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Re: [Discuss-gnuradio] Restoring signal after FFT-IFFT

From: Tom Rondeau
Subject: Re: [Discuss-gnuradio] Restoring signal after FFT-IFFT
Date: Wed, 10 Oct 2012 18:51:22 -0400

On Tue, Oct 9, 2012 at 11:14 AM, Maicon Kist <address@hidden> wrote:
> Hi Tom,
> thanks for you feedback.
> I didn't try your suggestion yet. But my professor help me to solve this in
> a different way: we put a divisor after the FFT (the divisor value is the
> same as the FFT size). Its related to the equations associated with the FFT
> and IFFT: in a real system the FFT (or the IFFT) divides the outputs by N
> (the FFT size), this division is required in order to the other
> transformation, in this case the IFFT, recover the signal with the same dB
> values.
> I think that the GNu Radios developers  have not placed this division inside
> the FFT block because if you two of them, you will have the signal divided 2
> times, and not one.
> abc

Ok, great. We don't do the FFT scaling inside the block on purpose,
though. It's not always the right thing to do, and so we'd be adding
on more multiplies (or divides, if you like) regardless of what you
want out. So yes, we leave it to the users to scale according to their

My speakers were able to still play the signal, even with the scaling
and therefore the clipping. Scaling it, though, made it sound nicer.

You still want to remove that throttle though. It's only hurting the
flow of data in your system.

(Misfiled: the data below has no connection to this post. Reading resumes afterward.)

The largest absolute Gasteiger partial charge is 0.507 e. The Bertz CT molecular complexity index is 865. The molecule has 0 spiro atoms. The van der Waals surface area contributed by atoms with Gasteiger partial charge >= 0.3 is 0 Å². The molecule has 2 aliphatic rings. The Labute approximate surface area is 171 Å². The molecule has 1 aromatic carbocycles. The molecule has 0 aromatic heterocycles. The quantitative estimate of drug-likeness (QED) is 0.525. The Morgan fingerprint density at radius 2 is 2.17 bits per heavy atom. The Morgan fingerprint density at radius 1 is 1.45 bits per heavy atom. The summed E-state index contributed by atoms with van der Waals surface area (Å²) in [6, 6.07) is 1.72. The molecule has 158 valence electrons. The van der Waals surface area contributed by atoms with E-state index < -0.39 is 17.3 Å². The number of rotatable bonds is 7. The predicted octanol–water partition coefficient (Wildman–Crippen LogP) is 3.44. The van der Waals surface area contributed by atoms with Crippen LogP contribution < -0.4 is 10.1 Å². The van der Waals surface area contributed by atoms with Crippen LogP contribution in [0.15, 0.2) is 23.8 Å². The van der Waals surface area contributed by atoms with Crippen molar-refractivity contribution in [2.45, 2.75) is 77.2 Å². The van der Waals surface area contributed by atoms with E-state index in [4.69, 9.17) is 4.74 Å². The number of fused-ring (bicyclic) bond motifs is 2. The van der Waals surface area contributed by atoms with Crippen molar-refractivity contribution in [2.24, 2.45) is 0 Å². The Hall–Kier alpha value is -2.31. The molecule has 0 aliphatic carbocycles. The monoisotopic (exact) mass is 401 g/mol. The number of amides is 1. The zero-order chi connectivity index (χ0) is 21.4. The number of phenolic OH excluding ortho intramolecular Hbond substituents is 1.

> On Tue, Oct 9, 2012 at 11:17 AM, Tom Rondeau <address@hidden> wrote:
>> On Mon, Oct 8, 2012 at 8:24 AM, Maicon Kist <address@hidden> wrote:
>> > Hi list,
>> >
>> > I'm trying to recover a sound after passing it by a FFT and a IFFT. The
>> > problem is that after the IFFT (to recover the original sound) and
>> > sending
>> > it to the audio sink, I hear only wheezings.
>> >
>> > Attached to this email is the system that I created using the GNU Radio
>> > Companion tool.
>> >
>> > Do your guys have any suggestion to recover the sound ciorrectly? I
>> > think
>> > that maybe is something with the sample frequency.
>> >
>> > Thanks.
>> >
>> > abc
>> There are two things to watch out for here.
>> First, you made the classic mistake of using a throttle and a hardware
>> block in the same flowgraph. The audio sink you have is the block that
>> will do your sample rate control. You do NOT need a throttle block.
>> It's not even that the throttle is unnecessary, but it will screw up
>> your program. You have two clocks now competing for flow control. The
>> throttle block is just a very poor approximation of a flow control
>> based on the CPU and timers.
>> Second, you might want to specify the device in the audio sink. By
>> default, it's likely that you are using the ASLA sink, which provides
>> no sample rate conversion. At 48 kHz, you might be ok. If you use
>> pulseaudio (in Ubuntu, this is available by default now), for the
>> 'Device name' parameter in the audio sink's options, you can use
>> 'pulse.'
>> Recreating your graph on my machine with these two changes worked fine.
>> Tom

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